The king also made another distinguished change in the Kuba culture. He abolished the practice of burying a deceased king’s servants alongside him.
In the Kuba culture initially, when a king died, it meant cutting off of the hands and legs of his servants. These were to serve as a cushion for the coffin. Kot Mabiinc indicated that sticks of camwood should be used instead.
During his reign, the Kuba kingdom included other tribes. These were the Ngeendes, Ngongos, Shoowas, Bieengs, and Ngombes.
The uniting factors of these tribes included; bonds of common culture and group feeling. Others are; a royal army and a common administration. These tribes under the Kuba kingdom emerged as one of Africa’s artistic peoples.
How did Kot Mabiinc develop the Kuba Kingdom?
During Mabiinc’s time, Kuba became extremely wealthy. This came as a result of great artistic works by the different tribes in the kingdom. These works were commissioned by the Kuba nobility. This happened as early as the 1900s.
The Kuba kings retained the most fanciful works for court ceremony. Kings were also buried with these artifacts. The kingdom also benefited from the advanced techniques from the neighboring people.
The Kuba Kingdom and the Europeans
The New World crops grown in the kingdom also contributed to its development. These were introduced by the Americans. They included; cassava, corn (maize), tobacco, and beans. Others are; millet and peanuts (groundnuts).
As German historian Leo Frobenius put it: “In 1906, when I penetrated the Kasai-Sankuru territory, I found again villages. The main streets of these villages were enclosed on each side with four rows. There were decorated huts, each in a charming way. These were artworks as well.
Every man wore iron or copper weapons, blade inlaid with the handle covered with snake skin. Each cup, each pipe, each spoon was an art object. These objects were perfectly worthy to be compared to the European Roman style creations…..”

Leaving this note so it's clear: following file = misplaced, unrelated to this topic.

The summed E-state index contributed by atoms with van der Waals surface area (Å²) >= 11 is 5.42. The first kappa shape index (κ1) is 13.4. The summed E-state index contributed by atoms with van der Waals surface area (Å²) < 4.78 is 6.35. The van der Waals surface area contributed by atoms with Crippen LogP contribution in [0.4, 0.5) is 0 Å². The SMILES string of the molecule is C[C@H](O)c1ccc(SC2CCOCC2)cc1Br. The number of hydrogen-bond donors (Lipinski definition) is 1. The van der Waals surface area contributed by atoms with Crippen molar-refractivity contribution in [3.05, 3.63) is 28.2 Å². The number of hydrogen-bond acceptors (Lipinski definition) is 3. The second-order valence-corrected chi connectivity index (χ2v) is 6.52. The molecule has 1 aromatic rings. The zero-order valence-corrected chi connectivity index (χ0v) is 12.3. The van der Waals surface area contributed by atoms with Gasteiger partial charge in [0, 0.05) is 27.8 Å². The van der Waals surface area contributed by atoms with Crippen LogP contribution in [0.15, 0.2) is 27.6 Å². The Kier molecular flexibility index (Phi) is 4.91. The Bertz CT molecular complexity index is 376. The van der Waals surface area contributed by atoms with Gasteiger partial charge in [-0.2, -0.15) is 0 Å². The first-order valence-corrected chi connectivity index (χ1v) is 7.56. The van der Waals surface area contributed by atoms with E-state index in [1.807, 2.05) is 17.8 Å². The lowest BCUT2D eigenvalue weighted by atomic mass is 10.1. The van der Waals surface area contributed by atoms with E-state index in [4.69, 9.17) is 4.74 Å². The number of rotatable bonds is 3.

The Kuba Kingdom in modern days.
Kuba has evolved into Africa’s most artistic and technological indigenous cloth makers. They are known for their beautiful textiles. These are made from vegetal fibers, raffia, bark, and palm tree leaves.
The Kuba grow raffia, oil palms and raise corn as a cash crop. Men also hunt and fish. They have kept away from modern life. By doing this, few have emigrated or engaged in European occupations.
In the Kuba culture, men make plain cloths. Women have continued to use hand-stitched embroidery or cut pile techniques. They use them to enhance plain-cloths that were traditionally woven by men.
Other artistic works in the Kuba kingdom.
In addition to beautifully embroidered hand woven cloth, the Kuba make carved wooden initiation masks. They make figurines and carved palm wine cups. Bakuba also make headrests and divination or prophecy oracles.
Other items include monumental helmet masks featuring exquisite geometric patterns. There are spectacular fabrics, seeds, beads and shells. The Kuba also make fiber and beaded hats plus cosmetic boxes as well.
Artworks for trade in the Kuba Kingdom.
The unique items in the Kuba kingdom are frequently traded to neighboring areas. They are therefore priced for export. The carved palm wine drinking cups and ornately carved boxes are identified with competitions. These are between titled court members among the Kuba.
The western collectors highly demand for the royal Kuba textiles and artifacts. This is due to scarcity of such items in the west.
The items from Kuba artwork are also featured in permanent exhibition halls at major art museums. These are in New York, London, Paris, and Brussels.